People traveling to New York from nearly two-thirds of the country will now have to undergo a mandatory 14-day quarantine upon entering the state after Gov. Andrew Cuomo said Tuesday that 10 more states would be added to that list.
That means travelers from 31 states will now be subject to the quarantine order, which was implemented in recent weeks to address rising infection rates in states across the country.
"Our future is in their hands," Cuomo said. "We may not be unified as a nation the way we should be, but we're going to have national unity in the trajectory of COVID. One state can not protect itself from this virus."
The states of Nebraska, Delaware, Montana, Missouri, Alaska, Washington, Indiana, Maryland, Virginia, and North Dakota were added to the list Tuesday. Minnesota was removed from the quarantine order.
The regulation applies to travelers from states where the infection rate has risen above 10% of people tested over a seven-day period, or if the number of positive cases exceeds 10 per every 100,000 residents.
New York has, in recent weeks, collected contact information from people arriving by plane. That information is then used to track the compliance of those individuals. A similar process doesn’t exist for people coming into New York by car or train.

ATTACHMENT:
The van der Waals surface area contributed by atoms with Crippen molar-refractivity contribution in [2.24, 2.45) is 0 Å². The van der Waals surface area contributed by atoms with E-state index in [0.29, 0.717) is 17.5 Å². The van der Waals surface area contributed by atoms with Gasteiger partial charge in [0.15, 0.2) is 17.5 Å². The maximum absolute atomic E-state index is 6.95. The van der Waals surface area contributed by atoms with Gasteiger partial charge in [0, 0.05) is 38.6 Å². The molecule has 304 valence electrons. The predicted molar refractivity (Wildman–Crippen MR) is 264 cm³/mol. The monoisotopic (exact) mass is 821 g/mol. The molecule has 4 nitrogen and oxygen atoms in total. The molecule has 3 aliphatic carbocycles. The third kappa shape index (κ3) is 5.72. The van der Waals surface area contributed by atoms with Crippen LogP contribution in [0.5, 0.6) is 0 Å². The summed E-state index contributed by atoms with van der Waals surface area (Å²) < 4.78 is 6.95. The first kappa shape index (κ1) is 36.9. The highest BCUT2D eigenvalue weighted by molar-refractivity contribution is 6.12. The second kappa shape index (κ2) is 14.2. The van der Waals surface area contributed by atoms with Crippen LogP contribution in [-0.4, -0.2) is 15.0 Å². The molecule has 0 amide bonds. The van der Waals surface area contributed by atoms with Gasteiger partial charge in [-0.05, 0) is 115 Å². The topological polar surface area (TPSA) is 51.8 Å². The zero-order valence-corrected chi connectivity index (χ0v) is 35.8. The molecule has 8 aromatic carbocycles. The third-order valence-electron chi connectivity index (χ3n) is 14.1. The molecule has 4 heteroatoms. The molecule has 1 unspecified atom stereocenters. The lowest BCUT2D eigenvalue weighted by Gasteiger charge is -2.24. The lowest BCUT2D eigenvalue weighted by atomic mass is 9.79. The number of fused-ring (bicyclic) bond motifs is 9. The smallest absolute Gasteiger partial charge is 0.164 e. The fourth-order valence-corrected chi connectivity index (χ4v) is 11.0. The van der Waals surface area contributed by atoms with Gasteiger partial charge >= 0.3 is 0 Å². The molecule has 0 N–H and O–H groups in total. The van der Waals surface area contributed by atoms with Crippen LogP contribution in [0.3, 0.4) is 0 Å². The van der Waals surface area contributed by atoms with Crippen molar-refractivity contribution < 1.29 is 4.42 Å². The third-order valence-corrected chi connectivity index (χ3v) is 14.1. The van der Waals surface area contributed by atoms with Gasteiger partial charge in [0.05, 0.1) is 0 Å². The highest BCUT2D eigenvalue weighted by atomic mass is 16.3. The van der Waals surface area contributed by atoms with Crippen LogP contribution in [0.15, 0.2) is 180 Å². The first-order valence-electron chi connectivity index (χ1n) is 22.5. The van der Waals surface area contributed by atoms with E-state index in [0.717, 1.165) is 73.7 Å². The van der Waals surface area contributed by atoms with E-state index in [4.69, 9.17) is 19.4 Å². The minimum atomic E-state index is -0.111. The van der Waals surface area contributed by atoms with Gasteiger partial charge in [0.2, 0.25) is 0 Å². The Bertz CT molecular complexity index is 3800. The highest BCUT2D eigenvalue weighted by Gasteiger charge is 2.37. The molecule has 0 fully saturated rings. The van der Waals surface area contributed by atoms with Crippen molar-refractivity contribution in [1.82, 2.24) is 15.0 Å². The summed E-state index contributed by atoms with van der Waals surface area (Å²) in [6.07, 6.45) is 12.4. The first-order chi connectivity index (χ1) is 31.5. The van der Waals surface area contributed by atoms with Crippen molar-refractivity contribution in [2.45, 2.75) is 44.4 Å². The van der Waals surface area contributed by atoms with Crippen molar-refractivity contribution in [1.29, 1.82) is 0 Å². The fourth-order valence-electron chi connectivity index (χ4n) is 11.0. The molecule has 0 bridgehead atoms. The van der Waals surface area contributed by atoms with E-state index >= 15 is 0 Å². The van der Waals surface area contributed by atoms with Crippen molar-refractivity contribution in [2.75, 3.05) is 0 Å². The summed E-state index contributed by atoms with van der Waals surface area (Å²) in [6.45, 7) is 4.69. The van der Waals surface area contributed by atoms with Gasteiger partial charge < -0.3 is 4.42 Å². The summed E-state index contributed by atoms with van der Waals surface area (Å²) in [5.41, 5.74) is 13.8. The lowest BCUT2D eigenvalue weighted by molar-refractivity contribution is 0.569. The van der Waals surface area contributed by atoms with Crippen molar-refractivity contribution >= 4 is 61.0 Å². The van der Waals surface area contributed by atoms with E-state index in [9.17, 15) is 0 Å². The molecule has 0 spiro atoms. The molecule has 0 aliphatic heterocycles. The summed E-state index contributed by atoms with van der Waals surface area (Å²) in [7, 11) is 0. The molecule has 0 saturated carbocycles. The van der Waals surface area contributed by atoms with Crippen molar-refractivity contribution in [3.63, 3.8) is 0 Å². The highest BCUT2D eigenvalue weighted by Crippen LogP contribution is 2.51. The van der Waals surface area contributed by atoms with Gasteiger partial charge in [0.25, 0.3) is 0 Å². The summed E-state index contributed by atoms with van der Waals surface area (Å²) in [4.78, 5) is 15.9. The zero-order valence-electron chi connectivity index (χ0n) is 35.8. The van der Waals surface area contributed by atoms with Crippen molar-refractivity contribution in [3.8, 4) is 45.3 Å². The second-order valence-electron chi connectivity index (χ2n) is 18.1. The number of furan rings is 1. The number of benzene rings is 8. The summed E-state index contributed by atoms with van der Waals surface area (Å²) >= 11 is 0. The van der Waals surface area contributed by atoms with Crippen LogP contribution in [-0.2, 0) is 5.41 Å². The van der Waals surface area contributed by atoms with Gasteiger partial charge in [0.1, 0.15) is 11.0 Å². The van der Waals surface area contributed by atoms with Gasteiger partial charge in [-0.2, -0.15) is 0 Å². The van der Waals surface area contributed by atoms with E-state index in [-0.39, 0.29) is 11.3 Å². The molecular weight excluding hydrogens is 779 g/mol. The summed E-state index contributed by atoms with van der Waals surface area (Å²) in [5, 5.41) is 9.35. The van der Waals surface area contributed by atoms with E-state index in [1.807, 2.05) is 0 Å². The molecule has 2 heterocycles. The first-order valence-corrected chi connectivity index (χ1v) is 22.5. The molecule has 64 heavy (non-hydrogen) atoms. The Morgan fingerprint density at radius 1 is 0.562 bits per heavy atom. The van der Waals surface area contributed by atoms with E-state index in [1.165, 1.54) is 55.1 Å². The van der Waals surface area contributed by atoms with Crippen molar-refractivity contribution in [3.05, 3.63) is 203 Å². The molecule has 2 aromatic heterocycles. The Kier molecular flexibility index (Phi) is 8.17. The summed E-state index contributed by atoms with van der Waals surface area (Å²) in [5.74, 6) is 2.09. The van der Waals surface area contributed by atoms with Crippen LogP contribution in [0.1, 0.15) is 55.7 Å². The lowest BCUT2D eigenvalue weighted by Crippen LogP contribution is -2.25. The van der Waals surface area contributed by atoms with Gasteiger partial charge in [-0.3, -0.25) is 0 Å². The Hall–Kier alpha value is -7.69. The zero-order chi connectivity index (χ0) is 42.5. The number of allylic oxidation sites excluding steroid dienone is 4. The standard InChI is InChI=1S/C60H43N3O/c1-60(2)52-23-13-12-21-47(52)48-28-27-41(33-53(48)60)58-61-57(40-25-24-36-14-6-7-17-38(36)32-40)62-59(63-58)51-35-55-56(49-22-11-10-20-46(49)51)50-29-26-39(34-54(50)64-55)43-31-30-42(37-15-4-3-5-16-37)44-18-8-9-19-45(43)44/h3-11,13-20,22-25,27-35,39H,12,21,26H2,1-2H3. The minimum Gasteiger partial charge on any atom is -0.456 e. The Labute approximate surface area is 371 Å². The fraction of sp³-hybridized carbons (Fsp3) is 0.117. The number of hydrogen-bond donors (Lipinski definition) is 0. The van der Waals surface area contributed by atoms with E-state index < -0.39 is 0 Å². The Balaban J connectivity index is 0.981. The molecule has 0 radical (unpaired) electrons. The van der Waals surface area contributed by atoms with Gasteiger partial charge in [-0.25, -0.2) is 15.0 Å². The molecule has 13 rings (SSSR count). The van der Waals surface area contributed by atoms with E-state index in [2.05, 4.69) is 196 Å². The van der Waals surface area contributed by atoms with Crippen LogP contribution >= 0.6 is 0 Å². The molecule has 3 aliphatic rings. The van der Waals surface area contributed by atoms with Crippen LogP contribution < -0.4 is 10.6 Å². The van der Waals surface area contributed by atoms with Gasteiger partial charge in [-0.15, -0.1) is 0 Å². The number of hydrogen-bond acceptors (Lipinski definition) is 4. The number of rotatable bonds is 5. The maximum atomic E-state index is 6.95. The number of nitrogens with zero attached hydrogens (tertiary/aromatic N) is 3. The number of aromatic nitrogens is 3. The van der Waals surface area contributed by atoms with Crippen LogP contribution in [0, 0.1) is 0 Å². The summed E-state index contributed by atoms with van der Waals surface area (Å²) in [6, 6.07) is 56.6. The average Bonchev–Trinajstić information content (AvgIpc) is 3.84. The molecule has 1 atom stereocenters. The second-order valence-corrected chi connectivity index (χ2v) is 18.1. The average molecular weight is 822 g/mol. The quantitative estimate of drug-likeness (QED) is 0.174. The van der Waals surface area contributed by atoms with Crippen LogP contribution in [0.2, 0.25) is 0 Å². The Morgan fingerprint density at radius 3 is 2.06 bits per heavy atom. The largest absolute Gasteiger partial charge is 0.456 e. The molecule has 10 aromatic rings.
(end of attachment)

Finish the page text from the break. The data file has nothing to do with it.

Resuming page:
If someone is found to have violated the quarantine order, they could be slapped with a $2,000 fine and ordered by a judge to self-isolate.
That’s one of a handful of steps New York has started to take in recent weeks to avoid another surge of the virus. While the state is well into its reopening plan, certain restrictions have been put in place over the course of the last two months to contain the virus.
One, issued last week by Cuomo, now requires patrons at bars and restaurants to purchase food if they’re also ordering alcohol. That order has been met with criticism from some business owners, who’ve said it places an undue burden on bars that serve almost exclusively alcohol.
But Cuomo pushed back on that criticism Tuesday, saying the state never gave bars permission to reopen in the first place. The state allowed restaurants to reopen, he said, but bars that don’t serve food should have remained closed.
"I think there's a basic disconnect. We never authorized bars to reopen,” Cuomo said. “Bars are congregations of people milling about, and that is exactly what we're trying to avoid.”
The State Liquor Authority, Cuomo said, is suspending licenses for four bars and restaurants downstate over violations, Cuomo said, and has brought more than 400 charges against other establishments.
On the numbers, New York reached a new milestone in its COVID-19 Monday, the latest data available. Only two people died from the disease, compared to more than about 800 at the peak of the crisis in April.
Hospitalizations ticked up to 724, an increase of eight from Sunday.